The price of loyalty to Donald Trump is high and rising

The following article by James Hohmann with Breanne Deppisch was posted on the Washington Post website February 17, 2017:

THE BIG IDEA: Donald Trump has an unending need to feel like he’s in total control of his surroundings. That helps explain why he’s felt so frustrated and lashed out so much over the past month. The president’s alpha male personality drives him to firmly assert himself whenever he can, whether in handshakes with foreign leaders or at lunch with friends.

It’s a little thing, but it’s telling: When Chris Christie came to the White House to discuss the opioid epidemic earlier this week, Trump made him order the meatloaf.

“This is what it’s like to be with Trump,” the governor of New Jersey recalled afterward. “He says, ‘There’s the menu, you guys order whatever you want.’ And then he says, ‘Chris, you and I are going to have the meatloaf. … I’m telling you, the meatloaf is fabulous.’”

When Christie told that story on a sports talk radio show yesterday, the host was incredulous: “It’s emasculating. Another man tells you what you’re eating and you eat it? Not acceptable! I don’t care who it is.”

“No, it’s not,” Christie replied sheepishly. “It is the president. … And the meatloaf is good.”

The meatloaf moment is just the latest, if smallest, indignity that Christie has suffered since he chose to endorse Trump one year ago.

  • Trump ribbed Christie during a joint appearance for spending so much time in New Hampshire instead of New Jersey, even as the governor was under fire back home for skipping a state trooper’s funeral.
  • “No more Oreos,” Trump told Christie during another fundraiser last March.
  • When Christie introduced Trump at a rally in Tennessee last spring, the candidate told him on a hot microphone, “Get on a plane and go home. It’s over there. You go home.” To which Christie replied, “You got it. Okay.”
  • The New Yorker reported last June that Christie had “transformed himself into a sort of manservant.” One Republican told the magazine that a friend of his on the Trump campaign used Snapchat to send him a video of Christie fetching Trump’s McDonald’s order. (Christie’s office categorically denied this.)

Christie’s reward for this level of fealty was to get narrowly passed over for vice president and then, after the election, purged as head of the transition team, possibly as part a revenge play by Trump’s son-in-law Jared Kushner (whose father Christie sent to prison as a prosecutor).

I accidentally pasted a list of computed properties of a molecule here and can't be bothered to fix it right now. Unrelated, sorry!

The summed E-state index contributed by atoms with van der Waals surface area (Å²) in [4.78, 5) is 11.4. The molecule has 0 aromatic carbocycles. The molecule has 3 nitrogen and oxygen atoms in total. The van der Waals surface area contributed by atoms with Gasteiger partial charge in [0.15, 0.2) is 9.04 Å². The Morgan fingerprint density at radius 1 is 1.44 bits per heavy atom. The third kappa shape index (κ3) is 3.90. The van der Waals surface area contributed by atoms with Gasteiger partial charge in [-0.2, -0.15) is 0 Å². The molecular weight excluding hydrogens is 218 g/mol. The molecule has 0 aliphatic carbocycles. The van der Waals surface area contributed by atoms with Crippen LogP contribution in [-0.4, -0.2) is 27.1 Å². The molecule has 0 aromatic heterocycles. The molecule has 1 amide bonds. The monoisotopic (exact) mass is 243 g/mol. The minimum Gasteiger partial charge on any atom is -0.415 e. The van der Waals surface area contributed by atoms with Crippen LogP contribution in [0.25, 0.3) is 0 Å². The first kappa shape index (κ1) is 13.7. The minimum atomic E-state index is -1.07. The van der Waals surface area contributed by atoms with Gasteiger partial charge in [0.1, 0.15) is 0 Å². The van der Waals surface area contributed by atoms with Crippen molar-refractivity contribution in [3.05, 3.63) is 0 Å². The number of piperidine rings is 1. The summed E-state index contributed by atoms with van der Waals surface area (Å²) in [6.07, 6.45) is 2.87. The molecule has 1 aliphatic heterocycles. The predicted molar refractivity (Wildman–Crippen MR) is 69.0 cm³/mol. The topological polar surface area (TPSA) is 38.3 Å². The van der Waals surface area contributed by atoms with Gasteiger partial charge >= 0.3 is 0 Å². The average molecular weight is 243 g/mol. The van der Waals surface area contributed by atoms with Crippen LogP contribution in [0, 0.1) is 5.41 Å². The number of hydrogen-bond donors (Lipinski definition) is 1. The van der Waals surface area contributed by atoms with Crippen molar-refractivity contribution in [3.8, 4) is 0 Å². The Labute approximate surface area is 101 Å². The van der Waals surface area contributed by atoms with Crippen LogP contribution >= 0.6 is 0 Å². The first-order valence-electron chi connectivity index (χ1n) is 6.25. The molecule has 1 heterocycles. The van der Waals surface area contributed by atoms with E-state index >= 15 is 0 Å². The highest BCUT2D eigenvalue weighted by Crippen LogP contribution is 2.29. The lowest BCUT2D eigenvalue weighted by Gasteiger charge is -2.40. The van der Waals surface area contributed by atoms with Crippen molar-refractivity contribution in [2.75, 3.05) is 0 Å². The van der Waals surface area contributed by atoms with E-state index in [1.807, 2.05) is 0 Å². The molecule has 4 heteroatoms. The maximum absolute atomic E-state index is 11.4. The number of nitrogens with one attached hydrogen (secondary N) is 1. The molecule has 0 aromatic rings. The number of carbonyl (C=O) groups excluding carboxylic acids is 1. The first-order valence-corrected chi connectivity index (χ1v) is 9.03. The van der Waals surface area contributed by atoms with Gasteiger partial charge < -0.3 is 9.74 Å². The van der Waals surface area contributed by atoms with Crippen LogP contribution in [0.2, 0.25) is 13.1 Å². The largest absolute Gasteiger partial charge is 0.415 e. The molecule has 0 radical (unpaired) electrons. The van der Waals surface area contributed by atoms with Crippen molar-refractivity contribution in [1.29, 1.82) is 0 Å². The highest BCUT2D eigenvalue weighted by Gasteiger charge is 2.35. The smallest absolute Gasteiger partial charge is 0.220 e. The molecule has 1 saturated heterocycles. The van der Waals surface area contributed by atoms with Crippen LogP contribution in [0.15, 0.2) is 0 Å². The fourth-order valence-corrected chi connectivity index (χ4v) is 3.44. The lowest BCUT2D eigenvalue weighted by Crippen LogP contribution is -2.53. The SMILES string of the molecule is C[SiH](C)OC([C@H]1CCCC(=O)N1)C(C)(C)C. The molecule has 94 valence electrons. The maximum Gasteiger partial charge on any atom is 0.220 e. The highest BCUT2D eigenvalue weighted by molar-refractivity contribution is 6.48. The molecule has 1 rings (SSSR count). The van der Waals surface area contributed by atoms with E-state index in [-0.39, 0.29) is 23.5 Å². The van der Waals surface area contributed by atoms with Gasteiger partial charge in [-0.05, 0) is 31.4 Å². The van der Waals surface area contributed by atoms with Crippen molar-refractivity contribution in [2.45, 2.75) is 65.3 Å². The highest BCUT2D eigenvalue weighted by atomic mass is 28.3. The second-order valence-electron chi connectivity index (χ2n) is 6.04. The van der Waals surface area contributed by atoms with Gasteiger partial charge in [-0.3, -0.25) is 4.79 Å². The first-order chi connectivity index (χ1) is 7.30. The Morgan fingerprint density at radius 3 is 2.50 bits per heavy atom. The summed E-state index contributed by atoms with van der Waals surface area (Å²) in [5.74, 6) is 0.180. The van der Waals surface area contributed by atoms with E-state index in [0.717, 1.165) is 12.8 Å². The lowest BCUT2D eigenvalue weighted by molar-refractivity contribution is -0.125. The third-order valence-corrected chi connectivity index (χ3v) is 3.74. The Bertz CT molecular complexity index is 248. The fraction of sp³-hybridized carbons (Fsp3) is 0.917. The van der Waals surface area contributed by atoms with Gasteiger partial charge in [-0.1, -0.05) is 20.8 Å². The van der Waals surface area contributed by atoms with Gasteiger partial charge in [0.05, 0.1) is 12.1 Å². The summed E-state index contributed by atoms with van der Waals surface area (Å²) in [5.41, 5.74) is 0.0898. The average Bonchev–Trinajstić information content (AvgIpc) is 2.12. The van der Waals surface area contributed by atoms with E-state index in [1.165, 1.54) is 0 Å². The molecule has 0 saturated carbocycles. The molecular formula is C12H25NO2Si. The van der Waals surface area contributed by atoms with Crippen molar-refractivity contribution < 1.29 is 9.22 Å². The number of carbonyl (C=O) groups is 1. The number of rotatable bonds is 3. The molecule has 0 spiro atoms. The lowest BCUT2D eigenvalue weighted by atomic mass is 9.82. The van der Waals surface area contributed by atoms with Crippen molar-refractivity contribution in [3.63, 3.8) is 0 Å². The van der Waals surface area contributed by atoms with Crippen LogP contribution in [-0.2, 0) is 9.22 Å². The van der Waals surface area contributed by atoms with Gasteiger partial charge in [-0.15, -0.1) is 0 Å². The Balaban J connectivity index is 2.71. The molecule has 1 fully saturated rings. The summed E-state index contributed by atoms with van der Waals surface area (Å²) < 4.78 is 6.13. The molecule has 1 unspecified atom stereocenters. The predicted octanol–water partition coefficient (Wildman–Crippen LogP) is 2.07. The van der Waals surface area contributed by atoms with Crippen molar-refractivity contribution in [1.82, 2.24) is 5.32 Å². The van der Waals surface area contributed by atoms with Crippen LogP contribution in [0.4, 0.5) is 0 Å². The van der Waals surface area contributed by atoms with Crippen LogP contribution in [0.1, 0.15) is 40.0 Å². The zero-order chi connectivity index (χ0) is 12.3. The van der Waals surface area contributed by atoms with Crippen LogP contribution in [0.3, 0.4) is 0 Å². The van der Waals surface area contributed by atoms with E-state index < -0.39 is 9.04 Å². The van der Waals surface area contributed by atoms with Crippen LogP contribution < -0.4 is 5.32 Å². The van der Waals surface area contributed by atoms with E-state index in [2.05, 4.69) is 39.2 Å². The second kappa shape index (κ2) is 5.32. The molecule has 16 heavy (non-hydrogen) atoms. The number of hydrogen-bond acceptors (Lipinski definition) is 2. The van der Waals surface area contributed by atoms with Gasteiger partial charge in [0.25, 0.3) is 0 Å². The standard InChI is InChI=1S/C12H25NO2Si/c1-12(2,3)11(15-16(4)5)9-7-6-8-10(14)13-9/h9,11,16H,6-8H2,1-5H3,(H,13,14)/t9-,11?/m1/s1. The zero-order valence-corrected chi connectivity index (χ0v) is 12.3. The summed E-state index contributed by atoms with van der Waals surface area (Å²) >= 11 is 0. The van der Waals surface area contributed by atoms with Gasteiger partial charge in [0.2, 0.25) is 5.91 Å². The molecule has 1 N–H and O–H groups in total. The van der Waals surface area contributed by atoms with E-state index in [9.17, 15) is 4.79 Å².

Donald Trump poses with his then-wife, Ivana, outside the federal courthouse after she was sworn in as a United States citizen in 1988. (AP File)</p>

Like father, like son: The president’s insistence that Christie eat meatloaf reminds me of an anecdote that was deep in a New York Times story last May about Trump’s relationship with women. Ivana Trump, his ex-wife, recalled an episode with his dad from when they were dating: “Fred would order steak. Then Donald would order steak. … I told the waiter, ‘I would like to have fish.’ … And Fred would say to the waiter: ‘No, Ivana is not going to have a fish. She is going to have a steak.’ I said, ‘No, I’m going to have my fish.’ And Donald would come home and say, ‘Ivana, why would you have a fish instead of a steak?’ I say, ‘Because I’m not going to be told by somebody to have something which I don’t want.’”

Ironically, Trump singled out that nine-month-old Times story during yesterday’s surreal press conference. At the time, Donald went on the record to defend his father telling his girlfriend that she couldn’t get the fish: “He would’ve said that out of love. He would have said that only on the basis that he thought, ‘That would be better for her.’”

Trump speaks beside Ben Carson during a meeting in the Roosevelt Room. (Michael Reynolds/EPA)</p>

— Feeling under siege, Trump has increasingly put a premium on loyalty. To wit:

A top aide to Ben Carson was fired and led out of the department of housing and urban development’s headquarters by security on Wednesday because he wrote critically of Trump last fall, according to the New York Times. “Shermichael Singleton, who was one of the few black conservatives in the Trump administration, had been working at (HUD) since Jan. 23 as a senior adviser. He was preparing a cross-country tour for Mr. Carson,” Maggie Haberman and Yamiche Alcindor report. “But according to the two people briefed, Mr. Singleton’s background check had not been completed. As it was being finished this week, Mr. Trump’s advisers turned up public writings by Mr. Singleton that appeared during the later stages of the campaign in which he was deeply critical of the candidate.”

An initial vetting by HUD and White House personnel had come up with the critical op-ed he wrote for The Hill. “He answered a number of questions regarding the article and expressed remorse for the piece and support for Mr. Trump,” per Maggie and Yamiche. “But a second look may have done him in. On Wednesday, Mr. Singleton was presented again with the piece and told it was the reason for his termination.”